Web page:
January 6, 2017 10:30 pm JST

Inventec could switch production to US 'if customers want'

Taiwan contract manufacturer warns costs would be higher in America

CHENG TING-FANG, Nikkei staff writer

Richard Lee, Inventec's chairman, said his company is waiting for U.S. clients' views on whether to move production. (Photo by Cheng Ting-Fang)

TAIPEI -- Taiwan's Inventec, the electronic contract manufacturer which supplies HP, Dell and Apple, said on Friday it would move some production to the U.S. if its customers agreed, in response to U.S. President-elect Donald Trump's vow to increase local jobs.

"If our customers want us to make products locally in the U.S. we will definitely do so," said Chairman Richard Lee of Inventec, "We do have a plan about that... but it all depends on our clients' will."

Inventec makes servers and computers for HP and Dell, and is a key supplier to Apple's new wireless headphone AirPods, Fitbit wearables and Xiaomi smartphones.

Currently, Inventec makes servers for the U.S. market in Mexico, although most of its manufacturing bases are still in China.

Jack Tsai, senior vice president of Inventec, said it would not be very difficult to move the server final assembly line to the U.S., but it would still take some six months to complete the task, if necessary. Production costs would increase at least 30% compared with Mexico.

Progress in China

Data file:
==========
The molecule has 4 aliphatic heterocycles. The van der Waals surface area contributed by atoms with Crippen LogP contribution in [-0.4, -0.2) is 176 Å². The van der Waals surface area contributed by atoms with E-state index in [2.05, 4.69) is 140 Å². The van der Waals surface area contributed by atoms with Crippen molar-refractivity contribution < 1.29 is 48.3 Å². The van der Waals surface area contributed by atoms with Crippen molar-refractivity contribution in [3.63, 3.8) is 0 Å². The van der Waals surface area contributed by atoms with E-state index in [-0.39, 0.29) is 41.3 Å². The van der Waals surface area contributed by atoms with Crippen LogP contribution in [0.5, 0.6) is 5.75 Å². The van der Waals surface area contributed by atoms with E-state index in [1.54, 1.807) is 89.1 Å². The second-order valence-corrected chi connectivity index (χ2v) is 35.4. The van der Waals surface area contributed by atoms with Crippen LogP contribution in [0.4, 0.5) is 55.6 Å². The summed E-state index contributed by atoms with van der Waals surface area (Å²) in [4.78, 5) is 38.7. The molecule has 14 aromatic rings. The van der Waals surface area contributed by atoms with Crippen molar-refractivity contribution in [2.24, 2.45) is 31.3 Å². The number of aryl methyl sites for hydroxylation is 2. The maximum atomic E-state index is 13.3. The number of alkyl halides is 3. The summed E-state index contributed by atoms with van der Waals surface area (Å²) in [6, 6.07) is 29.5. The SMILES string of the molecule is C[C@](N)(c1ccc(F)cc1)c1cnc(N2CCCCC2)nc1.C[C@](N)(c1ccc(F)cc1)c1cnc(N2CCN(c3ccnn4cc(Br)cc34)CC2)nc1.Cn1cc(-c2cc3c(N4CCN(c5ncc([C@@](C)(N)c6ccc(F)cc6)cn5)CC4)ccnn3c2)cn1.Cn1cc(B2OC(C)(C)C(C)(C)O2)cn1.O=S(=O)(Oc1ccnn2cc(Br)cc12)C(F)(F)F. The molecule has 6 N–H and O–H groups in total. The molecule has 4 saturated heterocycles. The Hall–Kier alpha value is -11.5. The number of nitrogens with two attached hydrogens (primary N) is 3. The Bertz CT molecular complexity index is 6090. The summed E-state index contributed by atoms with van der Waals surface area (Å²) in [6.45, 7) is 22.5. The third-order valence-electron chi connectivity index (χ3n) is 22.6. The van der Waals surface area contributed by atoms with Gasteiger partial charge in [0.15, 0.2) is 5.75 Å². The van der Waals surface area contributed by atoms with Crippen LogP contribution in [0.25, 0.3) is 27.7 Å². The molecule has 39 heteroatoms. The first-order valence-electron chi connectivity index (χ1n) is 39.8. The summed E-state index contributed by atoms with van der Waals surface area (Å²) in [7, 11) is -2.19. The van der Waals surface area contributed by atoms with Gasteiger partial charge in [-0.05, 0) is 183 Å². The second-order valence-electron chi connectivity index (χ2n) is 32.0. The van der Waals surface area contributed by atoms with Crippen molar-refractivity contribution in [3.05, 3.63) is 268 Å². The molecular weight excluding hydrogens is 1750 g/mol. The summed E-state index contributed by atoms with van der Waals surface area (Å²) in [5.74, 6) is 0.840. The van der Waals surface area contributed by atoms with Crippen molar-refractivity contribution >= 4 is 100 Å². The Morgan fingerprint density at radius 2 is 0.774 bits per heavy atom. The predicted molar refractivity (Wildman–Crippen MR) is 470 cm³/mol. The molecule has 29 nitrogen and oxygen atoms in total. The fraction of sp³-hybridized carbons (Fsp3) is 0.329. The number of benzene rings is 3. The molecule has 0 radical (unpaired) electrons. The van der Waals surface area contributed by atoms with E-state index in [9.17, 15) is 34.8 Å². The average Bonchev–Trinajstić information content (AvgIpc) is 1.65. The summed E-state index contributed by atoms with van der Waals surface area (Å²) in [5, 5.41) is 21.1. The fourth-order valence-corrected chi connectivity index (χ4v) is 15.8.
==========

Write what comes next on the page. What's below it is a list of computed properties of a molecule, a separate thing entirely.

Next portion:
"We are expecting to see strong growth in our server business of about 10% this year in 2017," said Tsai, adding that his company was making very good progress in the Chinese market as it supplies directly to internet giants such as Alibaba Group Holding.

With the PC market continuing to decline and the smartphone market showing signs of quick maturing, almost all tech companies are eager to diversify into sectors with more growth opportunities, such as data center servers and new categories of smart devices.

More than 35% of Inventec's 2016 revenues came from its server business, and around 15% from handsets and wearables, while it has reduced its core PC business to below 50%, according to the company. Inventec's revenue for January-November 2016 was 390 billion New Taiwan dollars ($12.19 billion).

More Taiwanese peers are currently eyeing opportunities in server-related businesses, as tech and telecom groups are ordering more data centers globally to foster emerging businesses, including applications in artificial intelligence, driverless cars, drones, and streaming high-quality videos.

Quanta Computer, a major Macbook maker and a key supplier to Google, Facebook and Amazon, said in an recent interview with Nikkei Asian Review that it will double its U.S. server production output in 2017 and was well-placed to adopt the "Made in America" trend.

Quanta already owns two data center assembly facilities in the U.S., in Nashville, Tennessee, and Fremont, California.

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